Fuel cells offer the benefits of zero-emissions operation without the range and charging limitations of pure battery electric vehicles (BEVs). While the market for FCVs has been slower to develop than many anticipated a few years ago, major automakers including Toyota, Daimler, GM, Honda, and Hyundai have all stated that fuel cells are a critical piece of a complete clean vehicle portfolio. Commercialization is expected to accelerate beginning in 2015. According to Pike Research, sales of FCVs will surpass 1 million by 2020, generating $16.9 billion in annual revenue by that year.
The largest market for FCVs will be the Asia Pacific region, which will account for more than half of total worldwide sales in 2020. The most rapid growth, however, will be in Western Europe, where sales will increase at a compound annual growth rate (CAGR) of almost 53%.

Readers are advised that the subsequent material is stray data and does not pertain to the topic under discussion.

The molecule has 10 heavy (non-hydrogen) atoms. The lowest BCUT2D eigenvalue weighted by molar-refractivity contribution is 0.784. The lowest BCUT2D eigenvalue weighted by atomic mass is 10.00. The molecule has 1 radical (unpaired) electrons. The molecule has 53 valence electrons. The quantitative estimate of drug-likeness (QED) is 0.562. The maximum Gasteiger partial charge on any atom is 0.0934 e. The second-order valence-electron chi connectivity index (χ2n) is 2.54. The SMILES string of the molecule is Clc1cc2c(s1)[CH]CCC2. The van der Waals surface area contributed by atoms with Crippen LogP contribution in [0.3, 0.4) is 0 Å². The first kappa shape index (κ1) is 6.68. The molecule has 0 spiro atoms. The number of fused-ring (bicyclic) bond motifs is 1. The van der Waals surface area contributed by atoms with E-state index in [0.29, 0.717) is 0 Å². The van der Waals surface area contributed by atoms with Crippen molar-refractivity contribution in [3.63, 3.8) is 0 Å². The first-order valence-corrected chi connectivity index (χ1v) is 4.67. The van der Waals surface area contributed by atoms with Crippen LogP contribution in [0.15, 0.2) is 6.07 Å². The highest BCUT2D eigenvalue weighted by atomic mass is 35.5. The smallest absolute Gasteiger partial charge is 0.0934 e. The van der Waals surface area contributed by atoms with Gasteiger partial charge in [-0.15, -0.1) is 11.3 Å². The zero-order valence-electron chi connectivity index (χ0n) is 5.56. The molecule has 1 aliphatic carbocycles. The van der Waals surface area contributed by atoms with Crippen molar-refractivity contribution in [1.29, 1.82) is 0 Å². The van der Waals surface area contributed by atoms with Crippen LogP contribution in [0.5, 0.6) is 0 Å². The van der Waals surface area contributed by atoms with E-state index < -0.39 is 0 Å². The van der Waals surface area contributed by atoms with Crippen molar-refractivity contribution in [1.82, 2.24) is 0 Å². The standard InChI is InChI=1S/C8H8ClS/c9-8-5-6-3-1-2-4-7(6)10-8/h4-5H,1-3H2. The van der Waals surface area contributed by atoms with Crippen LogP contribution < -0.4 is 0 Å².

According to analysts, the limiting factor for the FCV market will be the availability of hydrogen infrastructure. If current plans for station construction are delayed or abandoned, the rollout of FCVs will be pushed back.
Pike Research’s analysis indicates that, from 2010 to 2014, approximately 10,000 FCVs will take to the streets. Then, in 2015, the firm forecasts that 57,000 FCVs will be sold around the globe, with sales soaring to 390,000 vehicles annually by 2020. It may be noticed that it took one company, Toyota, a decade to sell a million gas-electric hybrids around the world.
The hydrogen boom won’t play out the same everywhere. Pike predicts the following places will be FCV-heavy by 2020: the United States (primarily California and New York City), Germany, Scandinavia, Japan, South Korea and Shanghai, China. But none of Pike’s predictions will come true without a significant increase in the hydrogen infrastructure.